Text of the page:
Are you in a position where you need to apply for Social Security disability benefits? Here’s what you need to know before starting the lengthy process.
How to apply for Social Security disability
The Social Security Administration (SSA) defines being disabled as not being able to work due to a severe medical condition that is expected to last at least one year, or to result in death.
You should begin applying for disability benefits as soon as you become disabled. That’s because there is a six-month waiting period after you’re declared disabled before your benefits kick in, according to SSA.gov.
But before you rush off to file, read this first…
1. Gather up the required documents
The documents you’ll need to get started can be broken down into three categories:
Info about you
- Date, place of birth and Social Security number for the applicant
- Name, Social Security number and date of birth of current and any former spouses
- Dates and places of marriage and dates of divorce or death (if applicable)
- Names and dates of birth of your minor children
- Bank routing transit number and account number for direct deposit of benefits
Info about your condition
- Names, addresses, phone numbers, patient ID numbers and dates of treatment for all doctors, hospitals and clinics
- Names of medicines you are taking and who prescribed them
- Names and dates of medical tests you have had and who sent you for them
Info about your livelihood
- Amount of money you earned both last year and this year
- Name and address of your employer(s) for this year and last year
- A copy of your Social Security statement
- Beginning and ending dates of any active U.S. military service you had before 1968
- A list of the jobs (up to five) that you had in the 15 years before you became unable to work and the dates you worked at those jobs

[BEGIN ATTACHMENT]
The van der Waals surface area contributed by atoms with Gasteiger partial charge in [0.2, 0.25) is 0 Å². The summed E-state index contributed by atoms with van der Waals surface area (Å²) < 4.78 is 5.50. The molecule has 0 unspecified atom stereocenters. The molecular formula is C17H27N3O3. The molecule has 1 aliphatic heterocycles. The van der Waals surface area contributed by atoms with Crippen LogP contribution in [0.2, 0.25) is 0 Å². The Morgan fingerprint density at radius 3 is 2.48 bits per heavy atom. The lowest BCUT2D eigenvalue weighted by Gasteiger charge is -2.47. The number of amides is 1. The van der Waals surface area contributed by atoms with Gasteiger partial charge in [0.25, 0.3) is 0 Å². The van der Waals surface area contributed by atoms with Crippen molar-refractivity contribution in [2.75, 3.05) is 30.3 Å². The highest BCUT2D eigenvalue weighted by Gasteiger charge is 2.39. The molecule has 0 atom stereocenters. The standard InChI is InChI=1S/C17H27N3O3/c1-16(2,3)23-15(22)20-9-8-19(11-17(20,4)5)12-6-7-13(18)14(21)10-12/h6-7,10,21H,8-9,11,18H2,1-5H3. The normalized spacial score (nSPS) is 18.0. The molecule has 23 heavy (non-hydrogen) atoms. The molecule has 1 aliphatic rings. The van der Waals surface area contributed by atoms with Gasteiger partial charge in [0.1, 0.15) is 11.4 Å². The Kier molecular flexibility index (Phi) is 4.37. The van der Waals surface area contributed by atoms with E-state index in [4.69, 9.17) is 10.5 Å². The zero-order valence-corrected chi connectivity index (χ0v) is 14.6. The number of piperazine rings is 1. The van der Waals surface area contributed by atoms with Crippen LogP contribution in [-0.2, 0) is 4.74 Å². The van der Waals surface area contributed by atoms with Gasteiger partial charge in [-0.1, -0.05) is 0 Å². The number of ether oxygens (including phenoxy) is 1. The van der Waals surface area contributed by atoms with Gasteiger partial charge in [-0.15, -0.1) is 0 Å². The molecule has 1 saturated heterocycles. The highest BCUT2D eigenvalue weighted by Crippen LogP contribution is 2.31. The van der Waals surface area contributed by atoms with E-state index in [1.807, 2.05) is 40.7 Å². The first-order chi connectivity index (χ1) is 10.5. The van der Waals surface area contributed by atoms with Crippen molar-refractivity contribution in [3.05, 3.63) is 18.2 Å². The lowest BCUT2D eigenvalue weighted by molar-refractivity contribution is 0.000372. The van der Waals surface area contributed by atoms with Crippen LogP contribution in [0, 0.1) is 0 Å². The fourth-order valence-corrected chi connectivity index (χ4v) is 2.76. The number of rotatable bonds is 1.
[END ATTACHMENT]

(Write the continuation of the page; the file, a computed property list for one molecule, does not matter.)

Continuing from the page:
- Info about any workers’ compensation, black lung, and/or similar benefits you filed, or intend to file for
2. Choose your method of application
You can apply for disability online or over the phone by calling 1-800-772-1213.
You can also make an appointment over the phone to be seen for an in-person interview at a nearby Social Security office.
Finally, you can also just show up to an office as a walk-in. Though I wouldn’t necessarily advise doing it this way, this was how my late wife and I began her application process last year when she was terminally ill with cancer.
The pros of going in person include getting all your questions answered as they pop up in your head and being able to get a projection of what your monthly disability benefit will look like if approved.
The cons include long wait times, which may be untenable depending on your level and type of disability. Based on experience, I can tell you it’s best to take a half-day at work, if possible, if you plan to go in person.
Meanwhile, the SSA publishes a Disability Starter Kit that can help you prepare to apply in person, online or over the phone.
3. Be prepared to fill out a lot of paperwork
As you can imagine, the actual application process entails filling out a plethora of paperwork.
For starters, there’s a 10-page function report — also known as Form SSA-3373-BK — that asks you to detail how your illness or disability is impacting your performance of a wide variety of daily tasks.
On this form, you’ll answer questions about daily activities, personal care, meals, house and yard work, getting around, shopping, money, hobbies and interests, social activities and more.
4. Umm, make that filling out a lot of paperwork!